Subject: Kiwis sent `unprepared', East Timor force lacks riot gear
The Nelson Mail (New Zealand)
September 1, 2006 Friday
Kiwis sent `unprepared', East Timor force lacks riot gear
New Zealand police went to East Timor unprepared for some of the tasks they would have to handle, including riot control, and have had to order in new protective equipment.
Superintendent Grant O'Fee, the top Kiwi cop in the violence-ravaged country serving as Assistant Commissioner, told The Press yesterday officers were sometimes facing hundreds of stone-throwing youths without the proper gear.
The revelation came as the Government said Kiwi soldiers were not responsible for security at a jail hit by a mass breakout just as New Zealand troops had begun to withdraw.
Defence Minister Phil Goff said New Zealand could consider sending troops back if the security situation deteriorated significantly.
Mr O'Fee, who is normally Tasman District Commander and is currently in Wellington, said the Kiwi cops had done well under the circumstances, sustaining only minor injuries.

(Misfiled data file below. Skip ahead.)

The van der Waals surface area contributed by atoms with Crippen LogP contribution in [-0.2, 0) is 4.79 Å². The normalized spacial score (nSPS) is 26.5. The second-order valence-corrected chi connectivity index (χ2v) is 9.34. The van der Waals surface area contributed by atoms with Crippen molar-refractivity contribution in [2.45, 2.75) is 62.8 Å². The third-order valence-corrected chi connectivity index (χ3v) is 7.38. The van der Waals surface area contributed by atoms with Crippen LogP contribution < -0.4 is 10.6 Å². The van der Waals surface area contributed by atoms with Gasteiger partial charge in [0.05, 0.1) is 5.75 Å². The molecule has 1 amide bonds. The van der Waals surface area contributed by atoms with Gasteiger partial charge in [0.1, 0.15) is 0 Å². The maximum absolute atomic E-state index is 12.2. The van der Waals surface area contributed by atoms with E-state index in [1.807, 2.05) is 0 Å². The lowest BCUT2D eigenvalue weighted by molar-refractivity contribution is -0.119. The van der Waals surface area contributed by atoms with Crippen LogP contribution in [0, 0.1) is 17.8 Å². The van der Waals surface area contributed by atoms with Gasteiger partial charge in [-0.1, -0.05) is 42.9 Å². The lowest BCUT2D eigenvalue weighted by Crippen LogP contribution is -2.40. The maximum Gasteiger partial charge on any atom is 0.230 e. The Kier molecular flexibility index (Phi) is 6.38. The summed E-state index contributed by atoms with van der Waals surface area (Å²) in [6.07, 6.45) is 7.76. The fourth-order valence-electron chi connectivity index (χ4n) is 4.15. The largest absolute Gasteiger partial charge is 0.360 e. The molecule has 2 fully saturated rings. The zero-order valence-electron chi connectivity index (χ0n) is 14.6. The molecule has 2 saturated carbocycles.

``The situation isn't obviously as we would like it. We have gone over there with 25 general duties police officers, who are community police officers,'' he said.
``Through circumstances we found ourselves in a position where we were doing quite a large percentage of our time as riot control.
But Mr O'Fee said the situation was ``manageable''. The crowds tended to be hundreds or dozens of stone-throwing youths, rather than thousands.
``I don't want to minimise it, they are big rocks and they throw them very hard. So there are some safety concerns we are addressing.''
Mr Goff said New Zealand police and military had joined the hunt for the escapees from Dili's main jail in Becora district, the sector of the capital where Kiwis are responsible for security.
The breakout by 57 men was led by Alfredo Reinado, a key officer in the rebellion that plunged the tiny nation into chaos earlier this year.
Ironically, the Kiwis had been anticipating break-ins by Timorese seeking to settle old scores, rather than a breakout, Mr Goff said.
``What we weren't responsible for was running the prisons or maintaining security within them. That of course was the responsibility of East Timor's Ministry of Justice,'' Mr Goff said.
A quarter of the Kiwi contingent of nearly 200 soldiers sent to East Timor returned to Christchurch on Wednesday with the Government saying the situation on the ground there had improved.
Mr Goff said Kiwi soldiers were well prepared and equipped to defend themselves.
But Mr O'Fee said police needed new helmets with face protection, in the form of visors, which had been ordered from New Zealand but were yet to arrive.
They already had riot shields and had changed the way they operated.